Lowepro BP ProTactic 350 AW II
Image used with permission by copyright holder

With thousands of dollars of gear inside some camera bags, it’s important they are protected. The hard shell of the LowePro ProTactic accomplishes that in spades. The military-style ProTactic can adventure, fly, and travel while keeping that expensive glass inside safe.

Anything that doesn’t fit inside the ProTactic can be snapped onto the outside with a ton of Molle-style webbing and SlipLock hooks. Those same attachments can clip to the removable waist belt and just be used as a utility belt without the pack. The ProTactic comes in a 350 AW version that fits a 13-inch laptop well and a 450 AW version for the 15-inch laptops.

Shimoda Action X50

Image used with permission by copyright holder

Many photographers slowly try dozens of camera bags over the years looking for the perfect one. For the adventure photographer, the Shimoda Action X series might be the ideal set. Available in 30-, 50- and 70-liter sizes, the Action X is focused on the hiker, skiers, and mountain bikers out there who need to have a camera with them. The roll-top design expands for extra space, and the padded back panel swings open when you need access to your whole kit. A quick-access door in the side lets you grab your camera when your ski buddy starts cartwheeling through the powder.

Compression straps on the sides and back can hold tripods or skis. A removable helmet holder on the back keeps everything together. If you’re not in the backcountry and don’t need the support, the waist belt pops out easily. The shoulder straps adjust up and down in three sizes and can be swapped out for women-specific straps or a more padded set.

A Kickstarter campaign has already been fully backed. If you sign up now, deliveries are slated for December 2019.

Nomatic X Peter McKinnon Camera Bag Pro

Nomatic X Peter McKinnon Camera Bag Pro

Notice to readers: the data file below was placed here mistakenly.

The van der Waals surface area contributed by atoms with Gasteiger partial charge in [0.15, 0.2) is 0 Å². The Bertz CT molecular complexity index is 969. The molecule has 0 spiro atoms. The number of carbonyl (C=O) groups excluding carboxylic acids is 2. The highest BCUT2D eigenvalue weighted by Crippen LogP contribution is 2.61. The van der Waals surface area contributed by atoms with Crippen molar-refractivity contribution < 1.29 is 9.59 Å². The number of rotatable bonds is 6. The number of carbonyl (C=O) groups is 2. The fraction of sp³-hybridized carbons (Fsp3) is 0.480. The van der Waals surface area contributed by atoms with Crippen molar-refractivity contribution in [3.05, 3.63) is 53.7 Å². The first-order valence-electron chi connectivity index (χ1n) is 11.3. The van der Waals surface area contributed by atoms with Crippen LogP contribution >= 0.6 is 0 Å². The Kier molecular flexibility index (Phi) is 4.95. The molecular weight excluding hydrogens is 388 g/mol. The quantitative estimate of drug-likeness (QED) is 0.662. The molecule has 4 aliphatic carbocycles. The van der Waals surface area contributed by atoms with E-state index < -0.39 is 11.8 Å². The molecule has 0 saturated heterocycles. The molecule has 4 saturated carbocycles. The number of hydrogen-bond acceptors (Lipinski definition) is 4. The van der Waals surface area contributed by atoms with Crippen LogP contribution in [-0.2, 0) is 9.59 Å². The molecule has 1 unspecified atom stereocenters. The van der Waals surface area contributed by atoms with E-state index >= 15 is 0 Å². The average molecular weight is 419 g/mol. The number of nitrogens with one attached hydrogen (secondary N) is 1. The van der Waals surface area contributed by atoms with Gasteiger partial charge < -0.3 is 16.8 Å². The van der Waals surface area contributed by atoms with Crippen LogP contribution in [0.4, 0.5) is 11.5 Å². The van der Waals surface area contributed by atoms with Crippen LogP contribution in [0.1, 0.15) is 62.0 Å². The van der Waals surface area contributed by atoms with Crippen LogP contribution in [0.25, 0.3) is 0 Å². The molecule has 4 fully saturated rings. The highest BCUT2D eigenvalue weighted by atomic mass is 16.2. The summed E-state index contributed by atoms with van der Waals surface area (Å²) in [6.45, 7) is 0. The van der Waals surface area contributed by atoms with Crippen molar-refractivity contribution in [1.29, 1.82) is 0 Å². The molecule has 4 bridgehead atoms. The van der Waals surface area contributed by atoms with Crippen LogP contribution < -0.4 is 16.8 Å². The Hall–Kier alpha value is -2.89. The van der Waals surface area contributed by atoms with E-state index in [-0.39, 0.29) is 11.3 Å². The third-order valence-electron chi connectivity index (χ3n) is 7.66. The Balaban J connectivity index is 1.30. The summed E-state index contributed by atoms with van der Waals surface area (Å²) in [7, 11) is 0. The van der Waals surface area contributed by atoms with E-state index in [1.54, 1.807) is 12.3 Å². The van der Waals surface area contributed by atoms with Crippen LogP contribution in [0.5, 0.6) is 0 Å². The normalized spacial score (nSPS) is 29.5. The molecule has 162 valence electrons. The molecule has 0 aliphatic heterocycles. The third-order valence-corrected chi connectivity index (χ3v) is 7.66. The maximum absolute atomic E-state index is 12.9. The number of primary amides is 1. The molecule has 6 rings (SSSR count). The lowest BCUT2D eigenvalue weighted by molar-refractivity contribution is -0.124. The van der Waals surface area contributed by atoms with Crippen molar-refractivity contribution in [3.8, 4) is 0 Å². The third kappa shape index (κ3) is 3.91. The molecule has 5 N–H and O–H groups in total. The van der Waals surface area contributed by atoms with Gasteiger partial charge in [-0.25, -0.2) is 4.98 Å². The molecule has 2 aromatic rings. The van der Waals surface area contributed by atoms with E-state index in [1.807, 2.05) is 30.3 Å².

Image used with permission by copyright holder

Traveling with camera gear is a whole other list of requirements the perfect camera bag must have and most don’t carry enough. Photographer and vlogger Peter McKinnon was sick of compromising. He got together with Nomatic to create the perfect travel and photography bag.

The pack itself has specific sections for everything. If you like packing the same way every time, this bag is for you. Quick Velcro dividers hold camera bodies and lenses. Slots also fit larger items like drones and battery packs. Optional padded cases are made specifically for filters, camera batteries, and camera cards and slide perfectly into a slot in the bag. Another soft-shelled cube in the top of the bag expands into a day pack with a slot for one camera and lens.

The whole front panel of the bag opens for space for clothes. With a quick zip, it expands from 35 liters up to 42 liters when you need a couple more days’ worth of of space. The Kickstarter blew past its $100,000 goal with $2.2 million in orders, and the bag is now on Indiegogo with nearly $30,000 in pre-orders on that platform.

Ross Collicutt
Former Digital Trends Contributor
Ross is an outdoor adventure writer, amateur photographer, and computer programmer based on Vancouver Island, British…